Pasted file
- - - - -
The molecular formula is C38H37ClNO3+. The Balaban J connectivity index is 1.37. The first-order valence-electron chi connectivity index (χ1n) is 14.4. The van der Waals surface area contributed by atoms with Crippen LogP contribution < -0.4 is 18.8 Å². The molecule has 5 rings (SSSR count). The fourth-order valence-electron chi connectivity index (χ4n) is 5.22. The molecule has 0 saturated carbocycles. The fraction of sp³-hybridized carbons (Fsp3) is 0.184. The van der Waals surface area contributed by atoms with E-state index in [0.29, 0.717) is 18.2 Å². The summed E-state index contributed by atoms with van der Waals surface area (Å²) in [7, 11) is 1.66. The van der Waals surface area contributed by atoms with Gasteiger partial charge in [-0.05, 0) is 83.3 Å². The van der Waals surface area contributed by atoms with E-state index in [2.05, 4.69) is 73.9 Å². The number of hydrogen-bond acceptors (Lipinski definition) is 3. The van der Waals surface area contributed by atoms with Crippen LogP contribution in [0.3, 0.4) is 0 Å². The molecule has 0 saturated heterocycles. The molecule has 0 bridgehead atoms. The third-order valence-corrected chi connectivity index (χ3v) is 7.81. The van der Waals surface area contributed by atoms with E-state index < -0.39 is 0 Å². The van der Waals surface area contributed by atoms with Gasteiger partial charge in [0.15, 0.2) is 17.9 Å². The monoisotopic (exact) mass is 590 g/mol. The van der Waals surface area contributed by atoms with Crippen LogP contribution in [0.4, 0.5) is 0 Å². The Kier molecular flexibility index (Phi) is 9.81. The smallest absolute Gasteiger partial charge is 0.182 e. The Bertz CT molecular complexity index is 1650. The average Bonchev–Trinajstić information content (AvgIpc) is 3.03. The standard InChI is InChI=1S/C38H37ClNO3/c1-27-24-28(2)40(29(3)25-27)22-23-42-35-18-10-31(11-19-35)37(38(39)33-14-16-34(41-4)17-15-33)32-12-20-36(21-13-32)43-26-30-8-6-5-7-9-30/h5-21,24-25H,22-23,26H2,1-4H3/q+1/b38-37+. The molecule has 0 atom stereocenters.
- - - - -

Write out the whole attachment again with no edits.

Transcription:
The molecular formula is C38H37ClNO3+. The Balaban J connectivity index is 1.37. The first-order valence-electron chi connectivity index (χ1n) is 14.4. The van der Waals surface area contributed by atoms with Crippen LogP contribution < -0.4 is 18.8 Å². The molecule has 5 rings (SSSR count). The fourth-order valence-electron chi connectivity index (χ4n) is 5.22. The molecule has 0 saturated carbocycles. The fraction of sp³-hybridized carbons (Fsp3) is 0.184. The van der Waals surface area contributed by atoms with E-state index in [0.29, 0.717) is 18.2 Å². The summed E-state index contributed by atoms with van der Waals surface area (Å²) in [7, 11) is 1.66. The van der Waals surface area contributed by atoms with Gasteiger partial charge in [-0.05, 0) is 83.3 Å². The van der Waals surface area contributed by atoms with E-state index in [2.05, 4.69) is 73.9 Å². The number of hydrogen-bond acceptors (Lipinski definition) is 3. The van der Waals surface area contributed by atoms with Crippen LogP contribution in [0.3, 0.4) is 0 Å². The molecule has 0 saturated heterocycles. The molecule has 0 bridgehead atoms. The third-order valence-corrected chi connectivity index (χ3v) is 7.81. The van der Waals surface area contributed by atoms with E-state index < -0.39 is 0 Å². The van der Waals surface area contributed by atoms with Gasteiger partial charge in [0.15, 0.2) is 17.9 Å². The monoisotopic (exact) mass is 590 g/mol. The van der Waals surface area contributed by atoms with Crippen LogP contribution in [0.4, 0.5) is 0 Å². The Kier molecular flexibility index (Phi) is 9.81. The smallest absolute Gasteiger partial charge is 0.182 e. The Bertz CT molecular complexity index is 1650. The average Bonchev–Trinajstić information content (AvgIpc) is 3.03. The standard InChI is InChI=1S/C38H37ClNO3/c1-27-24-28(2)40(29(3)25-27)22-23-42-35-18-10-31(11-19-35)37(38(39)33-14-16-34(41-4)17-15-33)32-12-20-36(21-13-32)43-26-30-8-6-5-7-9-30/h5-21,24-25H,22-23,26H2,1-4H3/q+1/b38-37+. The molecule has 0 atom stereocenters.